BBC: “Explain how fierce this rivalry actually is.”

MB: “It’s difficult to describe to anybody, honestly, outside of Rome, outside of Italy. The only thing you can tell somebody is to come to the stadium one day and see it. Actually, better off coming to the stadium, to Rome, the week of that game, and you start to feel and start to understand what this means for the people.”

BBC: “Talk to me about Francesco Totti. I mean, he’s been here for nearly as long as you’ve been alive. Explain how much of a legend he is at this club.”

MB: “He’s the symbol for this club. He’s the symbol for every Roman, for every fan. For every person who’s grown up in this city, who’s dreamed of playing professional football, he is the idol, the symbol, the example. He obviously grew up in Rome. He’s never left. He’s won the Scudetto, he’s won Italian Cups, and really, more than anything, what people here have so much respect for him about is his loyalty. Through a career where, really, [he was] one of the best players in the world, with the opportunity to go to the biggest clubs — Real Madrid — he always chose to stay loyal to this city, to these colors, to his club. So in those ways, he is somebody who is a legend.”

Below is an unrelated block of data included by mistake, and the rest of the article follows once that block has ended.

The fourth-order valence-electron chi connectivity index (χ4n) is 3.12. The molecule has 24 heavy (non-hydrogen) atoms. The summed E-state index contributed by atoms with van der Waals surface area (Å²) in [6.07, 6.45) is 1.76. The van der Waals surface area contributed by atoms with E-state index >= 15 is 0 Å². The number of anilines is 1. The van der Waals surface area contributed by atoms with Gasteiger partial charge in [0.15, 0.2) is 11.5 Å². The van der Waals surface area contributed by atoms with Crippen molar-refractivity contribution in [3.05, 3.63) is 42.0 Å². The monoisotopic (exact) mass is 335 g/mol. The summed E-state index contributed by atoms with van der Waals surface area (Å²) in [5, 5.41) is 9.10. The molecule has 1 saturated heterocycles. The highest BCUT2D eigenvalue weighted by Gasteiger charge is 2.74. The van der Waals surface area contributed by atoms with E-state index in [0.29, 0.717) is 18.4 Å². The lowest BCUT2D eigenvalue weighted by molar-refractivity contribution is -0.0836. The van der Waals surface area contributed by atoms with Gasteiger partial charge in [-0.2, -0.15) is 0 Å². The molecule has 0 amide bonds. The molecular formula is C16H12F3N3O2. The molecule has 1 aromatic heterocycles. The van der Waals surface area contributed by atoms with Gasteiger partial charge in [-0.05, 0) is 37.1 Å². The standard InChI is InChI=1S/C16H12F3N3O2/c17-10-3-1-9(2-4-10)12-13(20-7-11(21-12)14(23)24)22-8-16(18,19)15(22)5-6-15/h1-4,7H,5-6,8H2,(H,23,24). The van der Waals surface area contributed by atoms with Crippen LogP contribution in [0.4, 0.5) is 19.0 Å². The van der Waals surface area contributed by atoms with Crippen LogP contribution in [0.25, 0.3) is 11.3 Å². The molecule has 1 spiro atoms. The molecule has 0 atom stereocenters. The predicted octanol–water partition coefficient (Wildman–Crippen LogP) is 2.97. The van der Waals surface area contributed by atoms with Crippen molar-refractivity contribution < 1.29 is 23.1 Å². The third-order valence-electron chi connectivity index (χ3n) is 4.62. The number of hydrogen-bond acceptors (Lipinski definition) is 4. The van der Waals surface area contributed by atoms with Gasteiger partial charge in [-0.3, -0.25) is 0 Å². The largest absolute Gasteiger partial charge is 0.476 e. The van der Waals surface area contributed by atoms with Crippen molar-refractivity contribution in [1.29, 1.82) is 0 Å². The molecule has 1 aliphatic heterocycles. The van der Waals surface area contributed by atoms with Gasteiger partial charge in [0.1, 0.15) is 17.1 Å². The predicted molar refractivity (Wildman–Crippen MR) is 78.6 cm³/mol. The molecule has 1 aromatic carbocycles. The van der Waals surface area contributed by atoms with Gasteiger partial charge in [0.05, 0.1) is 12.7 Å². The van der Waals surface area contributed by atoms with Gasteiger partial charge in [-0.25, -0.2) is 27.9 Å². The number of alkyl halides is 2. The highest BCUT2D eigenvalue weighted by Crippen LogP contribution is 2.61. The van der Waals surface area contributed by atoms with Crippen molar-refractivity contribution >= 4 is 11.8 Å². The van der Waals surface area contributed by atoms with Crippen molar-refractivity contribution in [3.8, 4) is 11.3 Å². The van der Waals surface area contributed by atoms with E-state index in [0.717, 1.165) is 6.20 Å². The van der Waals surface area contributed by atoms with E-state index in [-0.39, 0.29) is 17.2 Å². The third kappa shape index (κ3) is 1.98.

BBC: “I’d just like to ask you about your dad [former U.S. head coach Bob Bradley]. He’s developed something of a hero status after going to coach the Egypt national team and refusing to leave the country, even amid all of the post-revolutionary turmoil that’s been going on there. What’s your view of his attitude and his steadfast support of the Egyptian people and their football fans?”

MB: “Incredibly proud. Incredibly proud of him, of my mother — who is there with him — and their commitment to finishing what he started. He went there with the idea, with the dream, of taking Egypt to the World Cup. In the midst of all the instability in their country, in the midst of the revolution, in the midst of massacres, in the midst of so much trouble in their country, they have managed to keep a group of guys focused and committed on really, the dream of the entire country.

“I think it’s in these ways, in these moments, that we’re all able to see how powerful football is. I mean, a country like that, with so much turmoil, maybe the only thing thing that the Egyptians can agree on is their love and support for the national team and how the dream is to see them back in a World Cup.”